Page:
Pfizer’s COVID Pill Now Cleared By FDA: It Won’t ‘Cure’ Omicron, But Here’s What It Does
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theWednesday for the treatment of COVID-19. It is the first oral antiviral treatment authorized to fight against the coronavirus.
Last week, Pfizer announced that Paxlovid reduced the risk of hospitalization or death by 89% if given within three days of symptoms. The data also suggests that the pill will be effective against the new variant of omicron. If given within five days, the pill still reduced the risk of a serious reaction by 88%, compared to an 85% effectiveness rate reported in an interim review in November.
The “Pfizer pill” is actually a combination of two drugs: the existing antiviral ritonavir with the newer drug nirmatrelvir (or PF-07321332). The two antivirals work together as a protease inhibitor to disrupt COVID-19 replication in infected patients.
Many doctors and scientists hope the Pfizer pill will change the course of the COVID-19 pandemic and save significant numbers of lives. However, the pill will not stop the transmission of COVID-19, and some fear that a new pill may actually hamper COVID-19 vaccination and mitigation efforts. Doctors note that no therapeutic pill should replace vaccines as the first line of defense against COVID-19.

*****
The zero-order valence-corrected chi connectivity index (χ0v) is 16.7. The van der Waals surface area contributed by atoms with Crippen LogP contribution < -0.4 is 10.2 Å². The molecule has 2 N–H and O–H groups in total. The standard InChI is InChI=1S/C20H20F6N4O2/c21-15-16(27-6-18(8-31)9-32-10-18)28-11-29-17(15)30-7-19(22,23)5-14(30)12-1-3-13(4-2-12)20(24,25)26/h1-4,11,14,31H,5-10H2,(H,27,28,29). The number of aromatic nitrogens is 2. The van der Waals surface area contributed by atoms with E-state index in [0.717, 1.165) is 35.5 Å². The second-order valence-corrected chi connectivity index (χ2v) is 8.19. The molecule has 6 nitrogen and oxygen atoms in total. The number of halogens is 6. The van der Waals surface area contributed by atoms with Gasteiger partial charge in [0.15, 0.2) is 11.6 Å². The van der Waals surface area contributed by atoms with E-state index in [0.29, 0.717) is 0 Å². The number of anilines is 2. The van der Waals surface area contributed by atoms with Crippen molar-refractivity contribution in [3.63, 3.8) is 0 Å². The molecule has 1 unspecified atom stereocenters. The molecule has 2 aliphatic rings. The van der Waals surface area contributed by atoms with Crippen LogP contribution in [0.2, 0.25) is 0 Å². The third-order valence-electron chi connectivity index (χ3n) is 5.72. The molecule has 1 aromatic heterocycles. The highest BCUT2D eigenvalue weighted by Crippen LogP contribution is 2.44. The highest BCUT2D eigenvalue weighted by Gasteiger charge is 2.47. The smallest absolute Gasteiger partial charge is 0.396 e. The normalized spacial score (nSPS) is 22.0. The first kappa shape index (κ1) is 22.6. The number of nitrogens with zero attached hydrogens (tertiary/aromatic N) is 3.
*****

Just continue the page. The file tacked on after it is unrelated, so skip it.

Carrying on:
While COVID-19 vaccines are very effective – including against newer ones– millions of Americans are still not vaccinated. According to a September CDC report, unvaccinated people are more than 10 times more likely to be hospitalized or die from the virus than those who are fully vaccinated.
Paxlovid “could have a significant impact on the lives of many people,” Pfizer CEO Albert Bourla said in a statement last week. “Emerging variants of concern, such as omicron, have exacerbated the need for accessible treatment options for those who contract the virus… We are convinced that, if authorized or approved, this potential treatment could be an essential tool for help quell the pandemic. “
The Paxlovid protocol requires you to take two nirmatrelvir tablets and one ritonavir tablet, twice a day for five days. It promises to reduce the most severe symptoms of COVID-19 and will now be a new tool in the fight against the pandemic, with approvalfrom , and .